Talk:Belarusian Greek Catholic Church
Trolls and vandals
Can people please discuss issues prior to trolling on the article and reverting it. --Kuban Cossack 22:23, 19 February 2006 (UTC)
- Fine. Why have you changed the figures quoted by a referenced work by an order of magnitude without a reference? Why would you think the phrases "forced into full communion" and "centuries of Polish persecution" are compliant with the neutral point of view policy? How does a propaganda piece from a church that has centuries of history persecuting the group this article is about cary more weight than a scolarly work as a reference for this article? I'm eagarly awaiting your response. Gentgeen 23:23, 19 February 2006 (UTC)
- First of all what makes an indendent piece of work with over a few hundred references and annotations a propaganda piece. Just because it is published in religious journal. Second of all, it was the Orthodox peoples that were persecuted by the uniate Church not the other way around, even Polish sources admit this fact. Furthermore all of the sources there are 100% genuine. One more revert without proper discussion and its a 3RR notice board.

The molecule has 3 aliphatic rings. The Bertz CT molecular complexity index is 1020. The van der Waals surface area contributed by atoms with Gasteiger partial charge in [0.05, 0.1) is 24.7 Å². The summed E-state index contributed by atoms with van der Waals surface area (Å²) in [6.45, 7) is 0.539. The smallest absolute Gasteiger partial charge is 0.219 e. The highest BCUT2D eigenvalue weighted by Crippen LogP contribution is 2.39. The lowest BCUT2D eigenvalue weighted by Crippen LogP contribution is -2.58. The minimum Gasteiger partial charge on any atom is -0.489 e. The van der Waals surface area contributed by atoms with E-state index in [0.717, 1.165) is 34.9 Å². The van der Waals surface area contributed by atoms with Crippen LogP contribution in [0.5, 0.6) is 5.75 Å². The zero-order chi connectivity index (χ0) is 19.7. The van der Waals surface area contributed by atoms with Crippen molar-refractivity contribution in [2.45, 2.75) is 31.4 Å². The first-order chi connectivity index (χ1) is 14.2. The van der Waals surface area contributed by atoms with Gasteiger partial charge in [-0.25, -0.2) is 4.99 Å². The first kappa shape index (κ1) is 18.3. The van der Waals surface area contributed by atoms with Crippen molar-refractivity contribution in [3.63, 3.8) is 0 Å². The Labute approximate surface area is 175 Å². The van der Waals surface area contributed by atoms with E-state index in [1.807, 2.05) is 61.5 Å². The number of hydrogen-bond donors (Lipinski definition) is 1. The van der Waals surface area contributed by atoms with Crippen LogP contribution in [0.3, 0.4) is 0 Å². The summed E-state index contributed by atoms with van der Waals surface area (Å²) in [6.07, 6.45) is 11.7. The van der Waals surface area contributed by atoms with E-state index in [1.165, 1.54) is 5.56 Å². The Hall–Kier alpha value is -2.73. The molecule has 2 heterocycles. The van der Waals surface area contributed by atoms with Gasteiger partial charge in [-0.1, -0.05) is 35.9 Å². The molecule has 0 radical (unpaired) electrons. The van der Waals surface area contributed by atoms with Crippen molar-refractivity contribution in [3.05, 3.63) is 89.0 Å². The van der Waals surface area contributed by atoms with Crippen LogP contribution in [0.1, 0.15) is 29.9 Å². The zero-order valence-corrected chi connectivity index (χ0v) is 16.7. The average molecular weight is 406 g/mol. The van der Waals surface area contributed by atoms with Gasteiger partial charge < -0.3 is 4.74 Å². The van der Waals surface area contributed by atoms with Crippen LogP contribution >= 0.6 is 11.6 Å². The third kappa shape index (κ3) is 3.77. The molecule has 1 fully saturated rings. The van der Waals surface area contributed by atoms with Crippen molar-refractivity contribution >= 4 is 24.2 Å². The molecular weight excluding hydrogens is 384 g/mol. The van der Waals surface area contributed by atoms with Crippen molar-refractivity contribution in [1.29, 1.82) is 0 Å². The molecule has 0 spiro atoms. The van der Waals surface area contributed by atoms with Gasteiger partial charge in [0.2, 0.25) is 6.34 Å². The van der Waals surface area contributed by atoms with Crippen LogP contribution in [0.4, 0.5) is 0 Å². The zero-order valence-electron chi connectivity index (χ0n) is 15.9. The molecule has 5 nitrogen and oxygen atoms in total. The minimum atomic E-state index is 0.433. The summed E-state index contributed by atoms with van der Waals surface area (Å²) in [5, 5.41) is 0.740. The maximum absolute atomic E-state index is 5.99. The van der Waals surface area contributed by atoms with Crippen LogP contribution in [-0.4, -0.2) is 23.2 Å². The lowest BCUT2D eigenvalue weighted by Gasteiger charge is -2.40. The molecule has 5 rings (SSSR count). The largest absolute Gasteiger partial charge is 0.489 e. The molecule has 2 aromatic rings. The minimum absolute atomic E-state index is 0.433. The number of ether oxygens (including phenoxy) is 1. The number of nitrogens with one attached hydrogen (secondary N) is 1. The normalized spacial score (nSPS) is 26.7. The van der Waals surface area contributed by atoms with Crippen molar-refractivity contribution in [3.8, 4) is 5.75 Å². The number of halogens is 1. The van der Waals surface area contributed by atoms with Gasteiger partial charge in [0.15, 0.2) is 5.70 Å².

- Now I do agree that this is a topic that is rather controversial, but read Ukrainian Greek Catholic Church, read Pochayiv Lavra, read History of Belarus articles and even the hard cored Polish POV-pushers there agree about the forceful conversion of Belarusians into Unia in the 17th and 18th centuries. Now I do agree some NPOVing should be carried out, but since both the Vatican and the Moscow Patriarchy have condemmed the unia, I believe phrases like occupation and forceful conversion as well as return to Orthodoxy are fully appropriate. BTW I did not mean for this to kick off on such a bad start, do apologise if I accidentaly insulted you in the process. --Kuban Cossack 00:08, 20 February 2006 (UTC)